No, LaCroix doesn’t contain insecticide — here’s what’s actually in the sparkling water


Lovers of LaCroix can rest easy — headlines may claim the beloved sparkling water includes insecticide, but that’s far from the reality, according to one food safety expert.

On Sunday, CBS Philly reported a class-action lawsuit had been filed against National Beverage Corp., LaCroix’s parent company. The claimant alleged the company falsely advertised its massively popular beverage as “all natural,” pointing out an artificial ingredient used in cockroach insecticide, among other compounds.

“The plaintiff [Lenora] Rice, desiring a healthy, natural beverage, was led to purchase LaCroix sparkling water because of the claims made on its packaging, advertising and web site to be ‘innocent,’ ‘naturally essenced,’ ‘all natural’ and ‘always 100% natural,’” the lawsuit, obtained by CBS Philly, states. “However, LaCroix in fact contains ingredients that have been identified by the Food and Drug Administration as synthetic. These chemicals include limonene, which can cause kidney toxicity and tumors; linalool propionate, which is used to treat cancer; and linalool, which is used in cockroach insecticide.”

LaCroix enthusiasts have been up in arms with the news of possible insecticides in their sparkling beverage. But the dramatics might be overblown, Roger Clemens, a food safety expert and adjunct professor at the University of Southern California’s School of Pharmacy, said in a phone interview with Mic. A chemical like linalool is commonly used in a number of citrus products, like lemon-lime sodas, essential oils and deodorants and shouldn’t be cause for concern, Clemens said. Moreover, the levels of these ingredients are likely too low to have any real impact on consumers.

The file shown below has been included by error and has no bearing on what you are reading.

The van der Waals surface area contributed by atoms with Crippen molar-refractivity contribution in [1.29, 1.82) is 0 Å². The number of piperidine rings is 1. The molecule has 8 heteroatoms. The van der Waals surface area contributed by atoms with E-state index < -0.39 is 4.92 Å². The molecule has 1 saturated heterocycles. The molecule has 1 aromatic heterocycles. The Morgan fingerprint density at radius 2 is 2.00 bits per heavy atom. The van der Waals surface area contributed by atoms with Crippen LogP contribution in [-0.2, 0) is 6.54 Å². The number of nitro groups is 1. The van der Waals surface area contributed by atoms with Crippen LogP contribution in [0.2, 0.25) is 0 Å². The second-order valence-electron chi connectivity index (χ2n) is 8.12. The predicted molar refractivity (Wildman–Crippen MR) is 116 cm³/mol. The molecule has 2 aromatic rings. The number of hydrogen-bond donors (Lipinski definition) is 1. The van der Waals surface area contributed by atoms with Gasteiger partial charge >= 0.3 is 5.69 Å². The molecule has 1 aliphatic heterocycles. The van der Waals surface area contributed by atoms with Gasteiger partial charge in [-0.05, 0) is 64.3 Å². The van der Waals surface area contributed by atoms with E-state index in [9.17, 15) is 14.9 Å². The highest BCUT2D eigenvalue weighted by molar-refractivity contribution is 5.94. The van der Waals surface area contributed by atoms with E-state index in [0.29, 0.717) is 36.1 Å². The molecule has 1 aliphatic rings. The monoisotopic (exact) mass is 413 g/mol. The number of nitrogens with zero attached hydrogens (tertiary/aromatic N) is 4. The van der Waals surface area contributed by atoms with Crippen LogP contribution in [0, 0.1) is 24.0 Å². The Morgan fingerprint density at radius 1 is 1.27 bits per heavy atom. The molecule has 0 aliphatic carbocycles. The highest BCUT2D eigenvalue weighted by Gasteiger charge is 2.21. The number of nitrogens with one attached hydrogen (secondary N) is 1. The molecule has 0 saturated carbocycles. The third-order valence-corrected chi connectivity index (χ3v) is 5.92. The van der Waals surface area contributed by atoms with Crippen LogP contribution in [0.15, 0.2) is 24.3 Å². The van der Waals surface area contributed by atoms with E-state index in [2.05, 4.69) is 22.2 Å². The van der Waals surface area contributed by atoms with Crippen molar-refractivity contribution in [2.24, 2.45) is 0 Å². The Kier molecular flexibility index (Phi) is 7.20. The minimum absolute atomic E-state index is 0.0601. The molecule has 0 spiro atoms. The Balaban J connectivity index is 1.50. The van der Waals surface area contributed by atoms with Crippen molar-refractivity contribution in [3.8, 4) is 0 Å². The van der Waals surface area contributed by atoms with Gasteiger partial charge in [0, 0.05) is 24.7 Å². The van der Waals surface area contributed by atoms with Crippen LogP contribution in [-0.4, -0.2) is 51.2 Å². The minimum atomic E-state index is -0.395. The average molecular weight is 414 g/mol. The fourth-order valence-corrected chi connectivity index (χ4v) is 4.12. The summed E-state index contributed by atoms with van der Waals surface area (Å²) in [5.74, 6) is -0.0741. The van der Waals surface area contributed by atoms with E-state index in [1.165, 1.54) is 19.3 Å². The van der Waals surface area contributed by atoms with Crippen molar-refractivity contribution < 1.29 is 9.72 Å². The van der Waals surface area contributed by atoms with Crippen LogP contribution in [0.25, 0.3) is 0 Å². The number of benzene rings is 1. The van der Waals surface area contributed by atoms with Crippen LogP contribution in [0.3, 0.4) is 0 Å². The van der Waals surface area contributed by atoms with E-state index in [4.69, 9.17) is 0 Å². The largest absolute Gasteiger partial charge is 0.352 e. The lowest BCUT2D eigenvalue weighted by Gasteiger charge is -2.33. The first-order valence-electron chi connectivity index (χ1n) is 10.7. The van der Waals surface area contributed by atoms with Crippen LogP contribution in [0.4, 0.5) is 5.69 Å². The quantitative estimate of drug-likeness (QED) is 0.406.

“The issue really is the amount to which someone is exposed that makes the difference,” he said.

Despite the headlines, the beverage itself doesn’t contain any insecticide — it simply contains a chemical that’s found in insecticide.

What the lawsuit actually argues is that LaCroix isn’t the “all natural” drink it claims to be. That leads to the real question: Does it matter that LaCroix contains some synthetic substances? Not so much, Clemens said.

“I think people are frightened by the word ‘synthetic’ far too often,” he said. “Many people think that synthetic is not safe and that ‘natural’ is congruent or the same as safe. [...] But I can show you many compounds that are natural that will hurt you.”

“I think people are frightened by the word ‘synthetic’ far too often.” — Roger Clemens

Natural” is a vague, catch-all term with hardly any real meaning, and it’s not formally regulated by the FDA. Still, a 2015 study conducted by Consumer Reports found that 62% of shoppers report buying foods labeled “natural” — and that most of them think this label means more than it does.

National Beverage Corp. issued a statement in response to the lawsuit and denied all allegations.

“All LaCroix product labels include an ingredient statement indicating each product contains carbonated water and natural flavors,” the statement reads. “National Beverage stands by that ingredient statement and the fact that all the flavor essences in LaCroix are natural. National Beverage will vigorously seek actual and punitive damages among other remedies from everyone involved in the publication of these defamatory falsehoods.”

LaCroix, too, has responded to the lawsuit on Twitter.

“We are proud to serve LaCroix to our families, in our hospitals and in our schools,” the company tweeted. “Please stand with us as we defend our beloved LaCroix.”